SSGM Report on Urban Development in Honiara Launched By Solomon Islands Minister of Lands

18 May 2017

The Honourable Moses Garu, Solomon Islands Minister of Lands, Housing and Survey, launched the State, Society and Governance in Melanesia Program (SSGM) report on Urban Development in Honiara: Harnessing Opportunities, Embracing Change on 18 May 2017. The report is the product of a year-long research project on Urbanisation in Honiara. Led by Meg Keen, a team of ANU scholars (Julien Barbara, Jessica Carpenter, Daniel Evans and Joseph Foukona) with significant Solomon Islands experience conducted workshops, discussion groups and individual interviews with well over 200 people. Case studies from other capital cities in Melanesia with lessons for Honiara are also included in the report.

The research responded to rising concerns about rapid urbanisation in Honiara. By 2050, it is forecast that population growth in the Honiara region will treble from its current figure of about 100,000. This rapid growth is putting pressure on land, housing, services and transport. However, the report emphases that while urbanisation can generate social challenges, if well managed it can also be a driver for national development, as has occurred in many other developed nations.

The launch was attended by many Honiara residents, including representatives from the Solomon Islands Government, foreign missions, and representatives from the business and donor community. At the launch, Minister Garu argued that ‘…..urban planning and development must be more inclusive, so communities and their leaders can help shape the city and take action. There is much for Government to do, but we all need to work together’. The Minister’s speech is available here.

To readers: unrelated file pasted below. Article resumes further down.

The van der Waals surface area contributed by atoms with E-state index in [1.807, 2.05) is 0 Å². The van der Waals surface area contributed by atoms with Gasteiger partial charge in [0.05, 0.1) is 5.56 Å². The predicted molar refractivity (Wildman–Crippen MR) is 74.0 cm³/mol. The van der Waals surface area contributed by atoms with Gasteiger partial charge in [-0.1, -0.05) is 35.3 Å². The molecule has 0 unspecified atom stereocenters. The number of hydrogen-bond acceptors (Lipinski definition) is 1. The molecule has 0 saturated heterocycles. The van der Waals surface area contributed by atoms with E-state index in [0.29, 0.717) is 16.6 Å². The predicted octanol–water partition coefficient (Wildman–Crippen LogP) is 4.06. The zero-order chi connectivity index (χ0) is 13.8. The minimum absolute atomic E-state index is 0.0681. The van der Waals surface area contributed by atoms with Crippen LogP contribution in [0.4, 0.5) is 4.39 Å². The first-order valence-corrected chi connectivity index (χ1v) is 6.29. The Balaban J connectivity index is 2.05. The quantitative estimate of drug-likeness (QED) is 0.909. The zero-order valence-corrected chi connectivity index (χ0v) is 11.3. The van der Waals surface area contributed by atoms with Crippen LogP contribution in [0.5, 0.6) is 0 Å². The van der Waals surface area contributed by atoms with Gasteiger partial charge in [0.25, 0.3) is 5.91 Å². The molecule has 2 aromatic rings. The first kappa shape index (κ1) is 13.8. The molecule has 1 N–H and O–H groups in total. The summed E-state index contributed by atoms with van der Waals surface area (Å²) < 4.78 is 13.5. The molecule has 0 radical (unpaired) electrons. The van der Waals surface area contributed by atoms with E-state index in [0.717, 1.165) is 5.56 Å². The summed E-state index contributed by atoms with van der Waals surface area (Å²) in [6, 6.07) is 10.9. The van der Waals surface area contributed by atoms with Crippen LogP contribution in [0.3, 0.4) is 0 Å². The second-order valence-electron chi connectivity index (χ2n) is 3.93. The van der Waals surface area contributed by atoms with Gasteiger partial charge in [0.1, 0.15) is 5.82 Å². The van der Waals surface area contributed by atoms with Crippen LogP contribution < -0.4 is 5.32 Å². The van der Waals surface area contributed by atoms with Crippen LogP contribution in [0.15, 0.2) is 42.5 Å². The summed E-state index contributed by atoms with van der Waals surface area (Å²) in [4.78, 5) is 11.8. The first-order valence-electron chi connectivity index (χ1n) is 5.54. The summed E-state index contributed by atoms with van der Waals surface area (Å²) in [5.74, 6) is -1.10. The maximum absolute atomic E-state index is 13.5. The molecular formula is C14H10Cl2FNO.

Among the report’s key findings is that urbanisation can be a win-win for urban and rural areas if linkages are strengthened, such as through improved infrastructure, financial accessibility, and information and communication networks. Getting results, however, requires attention to governance and incentives. Good planning helps, but it is not enough. Compliance requires public awareness and engagement, strong regulation and enforcement, and supportive partnerships. Some first steps with strong social support and development benefits include: expanding access to services through diversifying payment options; legalising and investing in markets across the greater Honiara region; and supporting more inclusive planning processes for peri-urban communities experiencing rapid urban growth.

The report was designed to inform policy debate around urbanisation issues in Honiara and provide policy options to the Solomon Islands Government. Further to the report, SSGM has released a compendium of our In Briefs which provide an overview of SSGM urban research to date, available here.

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